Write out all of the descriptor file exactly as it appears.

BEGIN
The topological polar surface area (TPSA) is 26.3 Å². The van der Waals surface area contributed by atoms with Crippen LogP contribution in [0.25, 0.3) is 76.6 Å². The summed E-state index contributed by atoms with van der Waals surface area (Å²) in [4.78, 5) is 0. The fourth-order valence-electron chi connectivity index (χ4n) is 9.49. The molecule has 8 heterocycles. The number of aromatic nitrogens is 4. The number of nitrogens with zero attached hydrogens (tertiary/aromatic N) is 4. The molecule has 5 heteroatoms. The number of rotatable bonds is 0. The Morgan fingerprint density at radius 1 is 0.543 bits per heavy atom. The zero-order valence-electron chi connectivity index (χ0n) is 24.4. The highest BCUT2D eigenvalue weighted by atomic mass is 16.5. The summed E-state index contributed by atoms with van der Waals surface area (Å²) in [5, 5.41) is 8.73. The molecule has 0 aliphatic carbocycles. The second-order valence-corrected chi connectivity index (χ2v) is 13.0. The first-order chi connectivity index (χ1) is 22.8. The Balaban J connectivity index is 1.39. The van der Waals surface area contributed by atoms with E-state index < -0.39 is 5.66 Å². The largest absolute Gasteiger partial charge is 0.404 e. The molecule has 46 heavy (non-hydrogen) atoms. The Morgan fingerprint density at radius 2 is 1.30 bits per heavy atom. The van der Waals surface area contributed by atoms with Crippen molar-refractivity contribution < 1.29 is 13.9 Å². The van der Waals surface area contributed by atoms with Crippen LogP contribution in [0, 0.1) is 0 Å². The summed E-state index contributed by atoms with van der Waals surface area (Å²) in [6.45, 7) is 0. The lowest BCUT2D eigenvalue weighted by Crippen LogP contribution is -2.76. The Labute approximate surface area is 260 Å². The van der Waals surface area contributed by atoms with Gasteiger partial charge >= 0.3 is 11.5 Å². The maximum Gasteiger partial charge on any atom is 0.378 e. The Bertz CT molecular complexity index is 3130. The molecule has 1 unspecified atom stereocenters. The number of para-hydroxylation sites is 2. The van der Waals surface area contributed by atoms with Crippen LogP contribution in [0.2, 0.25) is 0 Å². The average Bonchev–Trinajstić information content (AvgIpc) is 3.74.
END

The topological polar surface area (TPSA) is 26.3 Å². The van der Waals surface area contributed by atoms with Crippen LogP contribution in [0.25, 0.3) is 76.6 Å². The summed E-state index contributed by atoms with van der Waals surface area (Å²) in [4.78, 5) is 0. The fourth-order valence-electron chi connectivity index (χ4n) is 9.49. The molecule has 8 heterocycles. The number of aromatic nitrogens is 4. The number of nitrogens with zero attached hydrogens (tertiary/aromatic N) is 4. The molecule has 5 heteroatoms. The number of rotatable bonds is 0. The Morgan fingerprint density at radius 1 is 0.543 bits per heavy atom. The zero-order valence-electron chi connectivity index (χ0n) is 24.4. The highest BCUT2D eigenvalue weighted by atomic mass is 16.5. The summed E-state index contributed by atoms with van der Waals surface area (Å²) in [5, 5.41) is 8.73. The molecule has 0 aliphatic carbocycles. The second-order valence-corrected chi connectivity index (χ2v) is 13.0. The first-order chi connectivity index (χ1) is 22.8. The Balaban J connectivity index is 1.39. The van der Waals surface area contributed by atoms with E-state index < -0.39 is 5.66 Å². The largest absolute Gasteiger partial charge is 0.404 e. The molecule has 46 heavy (non-hydrogen) atoms. The Morgan fingerprint density at radius 2 is 1.30 bits per heavy atom. The van der Waals surface area contributed by atoms with Crippen molar-refractivity contribution < 1.29 is 13.9 Å². The van der Waals surface area contributed by atoms with Crippen LogP contribution in [0, 0.1) is 0 Å². The summed E-state index contributed by atoms with van der Waals surface area (Å²) in [6.45, 7) is 0. The lowest BCUT2D eigenvalue weighted by Crippen LogP contribution is -2.76. The Labute approximate surface area is 260 Å². The van der Waals surface area contributed by atoms with Gasteiger partial charge >= 0.3 is 11.5 Å². The maximum Gasteiger partial charge on any atom is 0.378 e. The Bertz CT molecular complexity index is 3130. The molecule has 1 unspecified atom stereocenters. The number of para-hydroxylation sites is 2. The van der Waals surface area contributed by atoms with Crippen LogP contribution in [0.2, 0.25) is 0 Å². The average Bonchev–Trinajstić information content (AvgIpc) is 3.74.